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This Week in Civic Tech: Remote First, Death by ZIP Code and City Lab Takes London

A look at highlights and happenings in the world of civic tech.

This Week in Civic Tech presents a lineup of notable events in the space that connects citizens to government services. Topics cover the latest startups, hackathons, open data initiatives and other influencers. Check back each Friday for updates.

9 Ways to a ‘Remote-First’ Workplace

Why are some employers so supportive of work-at-home jobs in public yet so opposed to it in practice? That’s the question Uncle Sam’s digital team at 18F hopes to tackle with a recent post highlighting how its own staff handles their work. 18F’s Front End Designer Michelle Hertzfeld and Communications Specialist Melody Kramer offer nine ways how they and their co-workers — now numbering 220-plus — have adopted what’s called a “remote first” approach to work.

Refreshingly, instead of productivity statistics or lavish maxims, the group gives an actionable tutorial of tips. There’s the suggestion of over-communicating — true, a general principle — but with this are suggestions for tools and techniques like using Slack, a free group messaging app, and making regular updates on work progress to clients and staff. The group dives into video conferencing, documenting meetings and managing time zones on opposite coasts to creating “virtual water coolers,” moments in the day when staff can talk face-to-face in Google hangouts, shared screens and real-time chats. More than a simple endorsement, the example serves as a compelling argument for remote work.

$25 Million goes to OpenGov

For civic tech startups, finding seed funding can be a hurdle. Harder still is grabbing enough investments to scale operations to corporate levels. OpenGov, a financial transparency platform for government, has beaten the odds with an announcement that it just closed a funding round valued at $25 million. The news was coupled with another announcement that Marc Andreessen, co-founder of the Silicon Valley venture capital firm Andreessen Horowitz, has agreed to join OpenGov’s board of directors. Andreessen Horowitz, Formation 8 Partners, Thrive Capital, and AITV drove the round of investments alongside new investors at Glynn Capital, Sound Ventures, entertainer Ashton Kutcher and Intuit Founder Scott Cook.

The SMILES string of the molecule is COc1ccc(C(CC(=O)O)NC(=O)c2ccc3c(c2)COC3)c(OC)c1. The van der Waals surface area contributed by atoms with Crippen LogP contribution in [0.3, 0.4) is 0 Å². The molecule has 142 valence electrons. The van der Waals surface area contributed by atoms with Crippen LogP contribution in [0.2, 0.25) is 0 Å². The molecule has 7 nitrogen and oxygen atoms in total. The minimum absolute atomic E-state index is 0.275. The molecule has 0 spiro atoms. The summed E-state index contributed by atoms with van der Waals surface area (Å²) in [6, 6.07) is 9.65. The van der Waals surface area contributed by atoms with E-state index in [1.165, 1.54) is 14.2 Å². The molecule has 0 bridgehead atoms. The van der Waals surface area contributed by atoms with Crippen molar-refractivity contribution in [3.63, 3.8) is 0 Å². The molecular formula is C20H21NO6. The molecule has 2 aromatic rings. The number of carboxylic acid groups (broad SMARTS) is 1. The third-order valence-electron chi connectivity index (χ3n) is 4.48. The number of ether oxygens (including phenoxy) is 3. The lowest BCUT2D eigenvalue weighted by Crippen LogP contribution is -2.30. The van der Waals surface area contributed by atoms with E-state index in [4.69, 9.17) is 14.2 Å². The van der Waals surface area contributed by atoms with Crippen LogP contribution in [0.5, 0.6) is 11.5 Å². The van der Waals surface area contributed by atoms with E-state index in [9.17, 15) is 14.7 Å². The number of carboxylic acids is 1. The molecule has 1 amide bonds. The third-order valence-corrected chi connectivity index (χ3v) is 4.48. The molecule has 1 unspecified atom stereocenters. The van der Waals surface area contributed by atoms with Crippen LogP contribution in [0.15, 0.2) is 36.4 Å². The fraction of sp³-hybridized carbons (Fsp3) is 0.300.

In a release, OpenGov reported that Andreessen is expected to assist the young company as it continues to develop its cloud platform that gives citizens and officials a simple interactive dashboard to analyze government revenues and expenditures. Counseling on driving sustainable scalability will also be among Andreessen’s duties. Already, the company has been on a path of fast growth, doubling its customer base since January, providing services for more than 500 jurisdictions in 44 states. In 2014, Andreessen Horowitz led the company’s Series B round with an investment of $15 million.

Deaths by ZIP Code

Earlier this month, the California Department of Public Health published a wave of interesting data sets through its open data portal at with deaths by ZIP code and gender chief among them. Other data sets released include fruit and vegetable consumption among California adolescents, housing cost burden statistics and food affordability. Though notable by themselves, when paired with additional state stats — such as environmental employment data — it’s likely there’ll be a bevy of new insights. At the moment, the published death statistics are isolated to the years of 2012 and 2013, but as the CDPH opens more, users can expect to harvest trends from the data.

Data Innovation at City Lab 2015

Highly recommended for data enthusiasts, the The Atlantic’s City Lab Summit is headed to London and will be live streamed Oct. 18-20, highlighting an international cast of innovators. The event arrives in London after a previous launch in Los Angeles last year. This year Jim Anderson, the director of government innovation at Bloomberg Philanthropies — who sponsors the event, said open data will be a featured topic from panelists and speakers. The event debuted in New York City in 2013, and this year, seeks to uncover methods mayors and civic tech advocates can use to confront income inequality, encourage public safety, spur mobility and harness infrastructure. Chicago CIO Brenna Berman, Co-Chair of the Boston Mayor's Office of New Urban Mechanics Nigel Jacob, and former New York Mayor and investor Michael Bloomberg are scheduled to present.

Jason Shueh is a former staff writer for Government Technology magazine.